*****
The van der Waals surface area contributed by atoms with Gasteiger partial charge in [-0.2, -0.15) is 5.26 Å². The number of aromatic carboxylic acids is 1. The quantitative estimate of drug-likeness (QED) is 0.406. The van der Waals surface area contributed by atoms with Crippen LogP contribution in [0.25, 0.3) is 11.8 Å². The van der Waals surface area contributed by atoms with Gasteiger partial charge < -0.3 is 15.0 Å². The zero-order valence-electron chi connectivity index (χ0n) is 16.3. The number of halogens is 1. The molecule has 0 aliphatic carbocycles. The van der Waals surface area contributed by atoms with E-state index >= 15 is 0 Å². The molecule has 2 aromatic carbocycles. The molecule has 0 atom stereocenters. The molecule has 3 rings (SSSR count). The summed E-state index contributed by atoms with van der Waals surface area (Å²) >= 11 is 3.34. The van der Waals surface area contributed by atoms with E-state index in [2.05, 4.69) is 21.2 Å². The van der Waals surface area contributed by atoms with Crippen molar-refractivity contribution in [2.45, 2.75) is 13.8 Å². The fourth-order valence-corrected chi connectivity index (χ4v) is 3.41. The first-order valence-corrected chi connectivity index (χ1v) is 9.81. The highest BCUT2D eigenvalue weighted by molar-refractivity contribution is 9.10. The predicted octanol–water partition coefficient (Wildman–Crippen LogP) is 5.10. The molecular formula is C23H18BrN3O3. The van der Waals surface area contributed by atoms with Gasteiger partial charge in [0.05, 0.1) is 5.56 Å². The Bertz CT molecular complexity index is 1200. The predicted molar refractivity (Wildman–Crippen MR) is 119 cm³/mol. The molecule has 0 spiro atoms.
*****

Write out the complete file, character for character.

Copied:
The van der Waals surface area contributed by atoms with Gasteiger partial charge in [-0.2, -0.15) is 5.26 Å². The number of aromatic carboxylic acids is 1. The quantitative estimate of drug-likeness (QED) is 0.406. The van der Waals surface area contributed by atoms with Crippen LogP contribution in [0.25, 0.3) is 11.8 Å². The van der Waals surface area contributed by atoms with Gasteiger partial charge < -0.3 is 15.0 Å². The zero-order valence-electron chi connectivity index (χ0n) is 16.3. The number of halogens is 1. The molecule has 0 aliphatic carbocycles. The van der Waals surface area contributed by atoms with E-state index >= 15 is 0 Å². The molecule has 2 aromatic carbocycles. The molecule has 0 atom stereocenters. The molecule has 3 rings (SSSR count). The summed E-state index contributed by atoms with van der Waals surface area (Å²) >= 11 is 3.34. The van der Waals surface area contributed by atoms with E-state index in [2.05, 4.69) is 21.2 Å². The van der Waals surface area contributed by atoms with Crippen molar-refractivity contribution in [2.45, 2.75) is 13.8 Å². The fourth-order valence-corrected chi connectivity index (χ4v) is 3.41. The first-order valence-corrected chi connectivity index (χ1v) is 9.81. The highest BCUT2D eigenvalue weighted by molar-refractivity contribution is 9.10. The predicted octanol–water partition coefficient (Wildman–Crippen LogP) is 5.10. The molecular formula is C23H18BrN3O3. The van der Waals surface area contributed by atoms with Gasteiger partial charge in [0.05, 0.1) is 5.56 Å². The Bertz CT molecular complexity index is 1200. The predicted molar refractivity (Wildman–Crippen MR) is 119 cm³/mol. The molecule has 0 spiro atoms.